“Fine particle emission comparisons between different stoves & Furnaces.” (Graph). Ecohome. 2021.

Preparing for and managing your household’s experience of an approaching winter storm is ¾’s of the battle.

See our “How to be prepared for a winter storm warning” listed below.

  1. Batteries have limited capabilities. It’s important to understand that an ESS can only support smaller loads, or large loads for shorter duration. An ESS will not power my whole house. Why? Physics, cost, electrical safety considerations, and available sunlight.
  2. Batteries and solar don’t work as well in the winter as they do in the summer. Limited sunlight provides less opportunities to fully recharge.
  3. When using a battery system in the winter you’ll need to practice extremely frugal power usage. It won’t be possible to run everything in your house at once. The system will only be able to power the breakers placed in the essential loads panel. 
  4. Battery systems can be costly when compared to their energy storage capabilities. Energy Storage systems are radically more complex than standard grid tied solar electric systems. They typically ranging between $60k-$120k (before rebates and tax credits) depending on the amount of AC electrical work that would be needed and the number of lithium iron phosphate batteries in the system.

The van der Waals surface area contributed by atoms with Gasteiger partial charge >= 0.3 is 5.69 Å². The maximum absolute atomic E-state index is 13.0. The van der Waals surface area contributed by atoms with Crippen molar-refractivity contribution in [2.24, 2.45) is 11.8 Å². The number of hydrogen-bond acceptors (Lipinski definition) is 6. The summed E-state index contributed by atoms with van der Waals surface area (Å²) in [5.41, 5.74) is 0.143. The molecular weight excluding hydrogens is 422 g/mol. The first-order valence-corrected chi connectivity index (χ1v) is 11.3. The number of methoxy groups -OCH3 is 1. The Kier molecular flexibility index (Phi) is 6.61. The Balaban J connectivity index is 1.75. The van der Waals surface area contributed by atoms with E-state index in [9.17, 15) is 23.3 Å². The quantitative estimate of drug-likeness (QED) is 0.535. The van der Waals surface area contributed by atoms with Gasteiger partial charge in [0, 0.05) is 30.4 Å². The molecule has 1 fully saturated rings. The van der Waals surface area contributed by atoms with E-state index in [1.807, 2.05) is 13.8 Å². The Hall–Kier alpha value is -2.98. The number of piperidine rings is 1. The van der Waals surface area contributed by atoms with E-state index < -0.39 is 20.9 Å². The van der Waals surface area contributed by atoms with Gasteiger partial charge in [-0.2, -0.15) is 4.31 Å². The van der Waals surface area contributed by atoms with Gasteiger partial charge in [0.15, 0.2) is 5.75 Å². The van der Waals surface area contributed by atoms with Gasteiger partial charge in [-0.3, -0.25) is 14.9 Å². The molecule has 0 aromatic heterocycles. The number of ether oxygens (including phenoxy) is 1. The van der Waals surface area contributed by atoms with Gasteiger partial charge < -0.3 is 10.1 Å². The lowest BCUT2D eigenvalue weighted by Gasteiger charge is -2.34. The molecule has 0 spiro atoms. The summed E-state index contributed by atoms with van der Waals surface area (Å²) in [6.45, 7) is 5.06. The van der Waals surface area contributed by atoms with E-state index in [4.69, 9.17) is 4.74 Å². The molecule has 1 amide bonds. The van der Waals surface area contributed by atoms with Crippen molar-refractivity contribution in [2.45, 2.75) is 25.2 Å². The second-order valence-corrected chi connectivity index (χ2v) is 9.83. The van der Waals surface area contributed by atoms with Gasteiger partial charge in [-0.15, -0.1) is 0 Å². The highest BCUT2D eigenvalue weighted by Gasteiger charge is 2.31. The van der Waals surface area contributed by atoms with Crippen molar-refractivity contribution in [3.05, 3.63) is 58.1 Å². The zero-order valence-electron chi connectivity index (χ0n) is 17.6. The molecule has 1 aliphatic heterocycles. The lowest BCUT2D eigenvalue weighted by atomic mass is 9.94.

5. If you have an ESS installed, we still recommend a backup generator. Why? It’s the most effective backup charging source during the winter (because of the limited sunlight, and potential for solar panels to get covered with snow/ice).
  6. We recommend installing a small UPS (uninterrupted power supply) for your internet router. During an outage, many ESS operate best with a constant connection to the internet during an outage.  This also allows you to track the behavior of the system whether on or off site.
  7. Installation time and complexity: Typical solar projects take 2-3 days, while an energy storage system installation can take up to 10 days due to the complexity of AC and DC electrical work and programming.
  8. You’ll need to test your system annually. We recommend simulating an outage every year, ideally before big seasonal temperature changes, in order to observe the software and hardware working properly.  This also helps exercise your muscle memory to be prepared for an outage.